Why Zendaya Playing Mary Jane In The New Spider-Man Movie Is The Goddamn Best

It looks like the new Spider-Man movie finally has its female lead. Insider reports from Spider-Man: Homecoming project say Zendaya will be playing Mary Jane Watson, Peter Parker’s love interest and eventual girlfriend. This is just awesome for so many reasons.

First, it’s a step forward for increased representation of people of color — particularly women of color — in Blockbuster movies. Casting Zendaya (who is biracial) in a prominent role is a huge deal at a time when non-white characters are getting whitewashed left and right, from Tilda Swinton playing a formerly Tibetan character in Doctor Strange to Scarlett Johansson as the Japanese Motoko Kusanagi in Ghost in the Shell.

Also, it’s still very rare to see a woman of color, especially a black woman, as part of a successful couple on screen. Zendaya’s Mary Jane will hopefully work towards changing that. The character is a primary long-term love interest rather than an exotic object for the white hero to pine over/sleep with/get betrayed by before he kicks her to the curb for a good, pure white woman. As an offbeat, independent woman outside of Peter Parker’s social circles, Mary Jane shakes up his world starting from her 1960s debut, but out of his surprisingly numerous romantic partners, she’s the one who lasts.

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They date for years before getting married and having a child (well, almost; Norman Osborn/the Green Goblin secretly has Mary Jane poisoned in order to kill her baby, because comics), and even now the classic Spider-Man couple is Peter Parker + Mary Jane Watson. And soon, the cinematic face of that female comics icon is going to be a black mixed-race woman.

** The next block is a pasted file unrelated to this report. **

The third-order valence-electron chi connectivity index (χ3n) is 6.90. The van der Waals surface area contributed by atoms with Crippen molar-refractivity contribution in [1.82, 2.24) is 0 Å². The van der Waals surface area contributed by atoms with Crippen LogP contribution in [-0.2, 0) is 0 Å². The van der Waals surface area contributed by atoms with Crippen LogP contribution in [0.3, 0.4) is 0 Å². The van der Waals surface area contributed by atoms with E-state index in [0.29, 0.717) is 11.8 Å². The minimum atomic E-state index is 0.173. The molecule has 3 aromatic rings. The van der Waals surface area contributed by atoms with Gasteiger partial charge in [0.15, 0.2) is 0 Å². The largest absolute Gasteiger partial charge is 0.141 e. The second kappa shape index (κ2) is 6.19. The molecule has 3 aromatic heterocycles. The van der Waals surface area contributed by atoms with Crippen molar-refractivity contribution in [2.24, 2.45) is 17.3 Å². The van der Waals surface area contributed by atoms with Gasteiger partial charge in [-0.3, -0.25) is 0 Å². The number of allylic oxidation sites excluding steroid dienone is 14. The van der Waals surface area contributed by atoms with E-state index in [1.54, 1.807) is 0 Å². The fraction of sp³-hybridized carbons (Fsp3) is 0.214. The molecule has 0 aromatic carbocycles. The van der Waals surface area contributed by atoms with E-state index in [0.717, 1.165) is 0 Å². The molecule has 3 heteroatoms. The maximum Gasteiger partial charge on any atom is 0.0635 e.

Of course, racists are less than thrilled, because Mary Jane is white in the comics. How dare an actress of color portray their pure white heroine? It would be like a white actor playing Martin Luther King Jr., they argue, conveniently forgetting that King was a real person and not a fictional character from a story about a man who gets bitten by a radioactive spider. They’re also curiously silent on the elderly Aunt May being de-aged by several decades so she can be played by the decidedly not elderly Marisa Tomei.

But screw ‘em. Mary Jane’s whiteness isn’t an integral part of her story. What’s integral is her personality: her free-thinking approach to life and her willingness to assert herself, even back in the male-dominated ’60s. Even though she may not have superpowers, she’s an icon in her own right. When Zendaya appears as Mary Jane in Spider-Man: Homecoming, it’ll make the statement that cultural icon status is for women of color, too.